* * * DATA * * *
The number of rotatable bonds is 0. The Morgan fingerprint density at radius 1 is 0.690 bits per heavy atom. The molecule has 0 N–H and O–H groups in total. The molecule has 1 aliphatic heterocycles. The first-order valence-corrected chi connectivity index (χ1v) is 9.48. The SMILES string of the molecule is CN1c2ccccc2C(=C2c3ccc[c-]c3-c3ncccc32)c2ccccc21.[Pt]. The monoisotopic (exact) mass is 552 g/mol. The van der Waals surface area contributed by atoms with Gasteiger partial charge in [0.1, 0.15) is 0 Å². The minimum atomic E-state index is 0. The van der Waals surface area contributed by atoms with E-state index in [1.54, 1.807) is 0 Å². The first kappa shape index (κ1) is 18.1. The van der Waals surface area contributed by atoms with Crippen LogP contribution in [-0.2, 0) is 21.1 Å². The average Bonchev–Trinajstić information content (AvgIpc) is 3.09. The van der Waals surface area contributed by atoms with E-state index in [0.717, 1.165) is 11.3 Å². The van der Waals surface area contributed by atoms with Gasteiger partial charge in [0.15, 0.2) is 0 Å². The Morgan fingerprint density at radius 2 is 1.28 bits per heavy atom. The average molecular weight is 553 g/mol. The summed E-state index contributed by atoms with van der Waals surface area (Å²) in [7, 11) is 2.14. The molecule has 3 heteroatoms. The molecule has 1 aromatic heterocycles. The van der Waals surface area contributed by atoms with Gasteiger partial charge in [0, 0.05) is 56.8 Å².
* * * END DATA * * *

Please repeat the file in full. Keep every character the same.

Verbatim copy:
The number of rotatable bonds is 0. The Morgan fingerprint density at radius 1 is 0.690 bits per heavy atom. The molecule has 0 N–H and O–H groups in total. The molecule has 1 aliphatic heterocycles. The first-order valence-corrected chi connectivity index (χ1v) is 9.48. The SMILES string of the molecule is CN1c2ccccc2C(=C2c3ccc[c-]c3-c3ncccc32)c2ccccc21.[Pt]. The monoisotopic (exact) mass is 552 g/mol. The van der Waals surface area contributed by atoms with Gasteiger partial charge in [0.1, 0.15) is 0 Å². The minimum atomic E-state index is 0. The van der Waals surface area contributed by atoms with E-state index in [1.54, 1.807) is 0 Å². The first kappa shape index (κ1) is 18.1. The van der Waals surface area contributed by atoms with Crippen LogP contribution in [-0.2, 0) is 21.1 Å². The average Bonchev–Trinajstić information content (AvgIpc) is 3.09. The van der Waals surface area contributed by atoms with E-state index in [0.717, 1.165) is 11.3 Å². The van der Waals surface area contributed by atoms with Gasteiger partial charge in [0.15, 0.2) is 0 Å². The Morgan fingerprint density at radius 2 is 1.28 bits per heavy atom. The average molecular weight is 553 g/mol. The summed E-state index contributed by atoms with van der Waals surface area (Å²) in [7, 11) is 2.14. The molecule has 3 heteroatoms. The molecule has 1 aromatic heterocycles. The van der Waals surface area contributed by atoms with Gasteiger partial charge in [0, 0.05) is 56.8 Å².